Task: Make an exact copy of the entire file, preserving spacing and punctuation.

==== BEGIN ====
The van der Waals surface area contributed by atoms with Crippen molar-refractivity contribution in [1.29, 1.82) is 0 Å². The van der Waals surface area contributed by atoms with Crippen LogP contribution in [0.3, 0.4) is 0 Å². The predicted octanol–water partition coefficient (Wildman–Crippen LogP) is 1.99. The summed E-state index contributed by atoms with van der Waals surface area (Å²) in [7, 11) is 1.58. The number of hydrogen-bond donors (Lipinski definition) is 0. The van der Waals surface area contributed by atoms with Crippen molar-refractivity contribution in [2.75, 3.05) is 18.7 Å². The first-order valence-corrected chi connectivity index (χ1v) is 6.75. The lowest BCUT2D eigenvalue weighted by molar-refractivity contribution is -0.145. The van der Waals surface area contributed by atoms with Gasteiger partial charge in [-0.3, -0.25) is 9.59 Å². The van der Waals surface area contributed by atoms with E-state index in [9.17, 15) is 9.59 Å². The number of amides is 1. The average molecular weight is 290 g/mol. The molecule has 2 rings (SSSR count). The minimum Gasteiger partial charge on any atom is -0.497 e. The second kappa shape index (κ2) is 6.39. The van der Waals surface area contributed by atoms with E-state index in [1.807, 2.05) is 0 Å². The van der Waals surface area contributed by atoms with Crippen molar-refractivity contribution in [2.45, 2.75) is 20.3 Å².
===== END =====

The van der Waals surface area contributed by atoms with Crippen molar-refractivity contribution in [1.29, 1.82) is 0 Å². The van der Waals surface area contributed by atoms with Crippen LogP contribution in [0.3, 0.4) is 0 Å². The predicted octanol–water partition coefficient (Wildman–Crippen LogP) is 1.99. The summed E-state index contributed by atoms with van der Waals surface area (Å²) in [7, 11) is 1.58. The number of hydrogen-bond donors (Lipinski definition) is 0. The van der Waals surface area contributed by atoms with Crippen molar-refractivity contribution in [2.75, 3.05) is 18.7 Å². The first-order valence-corrected chi connectivity index (χ1v) is 6.75. The lowest BCUT2D eigenvalue weighted by molar-refractivity contribution is -0.145. The van der Waals surface area contributed by atoms with Gasteiger partial charge in [-0.3, -0.25) is 9.59 Å². The van der Waals surface area contributed by atoms with E-state index in [9.17, 15) is 9.59 Å². The number of amides is 1. The average molecular weight is 290 g/mol. The molecule has 2 rings (SSSR count). The minimum Gasteiger partial charge on any atom is -0.497 e. The second kappa shape index (κ2) is 6.39. The van der Waals surface area contributed by atoms with E-state index in [1.807, 2.05) is 0 Å². The van der Waals surface area contributed by atoms with Crippen molar-refractivity contribution in [2.45, 2.75) is 20.3 Å².